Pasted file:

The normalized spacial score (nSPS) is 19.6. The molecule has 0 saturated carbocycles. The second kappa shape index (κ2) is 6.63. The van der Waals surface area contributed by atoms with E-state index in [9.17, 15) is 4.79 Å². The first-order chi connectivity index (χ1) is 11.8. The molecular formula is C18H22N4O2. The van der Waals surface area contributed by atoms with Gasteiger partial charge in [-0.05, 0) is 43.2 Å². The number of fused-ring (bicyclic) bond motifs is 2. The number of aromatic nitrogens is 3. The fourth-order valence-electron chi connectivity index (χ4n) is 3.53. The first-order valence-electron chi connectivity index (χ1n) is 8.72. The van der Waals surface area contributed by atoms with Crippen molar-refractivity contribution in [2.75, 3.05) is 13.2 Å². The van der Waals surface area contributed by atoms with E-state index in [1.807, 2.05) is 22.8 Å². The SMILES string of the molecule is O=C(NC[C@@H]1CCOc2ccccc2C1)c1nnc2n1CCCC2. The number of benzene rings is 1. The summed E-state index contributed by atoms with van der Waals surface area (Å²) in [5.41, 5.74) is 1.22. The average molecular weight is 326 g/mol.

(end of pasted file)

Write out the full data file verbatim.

The normalized spacial score (nSPS) is 19.6. The molecule has 0 saturated carbocycles. The second kappa shape index (κ2) is 6.63. The van der Waals surface area contributed by atoms with E-state index in [9.17, 15) is 4.79 Å². The first-order chi connectivity index (χ1) is 11.8. The molecular formula is C18H22N4O2. The van der Waals surface area contributed by atoms with Gasteiger partial charge in [-0.05, 0) is 43.2 Å². The number of fused-ring (bicyclic) bond motifs is 2. The number of aromatic nitrogens is 3. The fourth-order valence-electron chi connectivity index (χ4n) is 3.53. The first-order valence-electron chi connectivity index (χ1n) is 8.72. The van der Waals surface area contributed by atoms with Crippen molar-refractivity contribution in [2.75, 3.05) is 13.2 Å². The van der Waals surface area contributed by atoms with E-state index in [1.807, 2.05) is 22.8 Å². The SMILES string of the molecule is O=C(NC[C@@H]1CCOc2ccccc2C1)c1nnc2n1CCCC2. The number of benzene rings is 1. The summed E-state index contributed by atoms with van der Waals surface area (Å²) in [5.41, 5.74) is 1.22. The average molecular weight is 326 g/mol.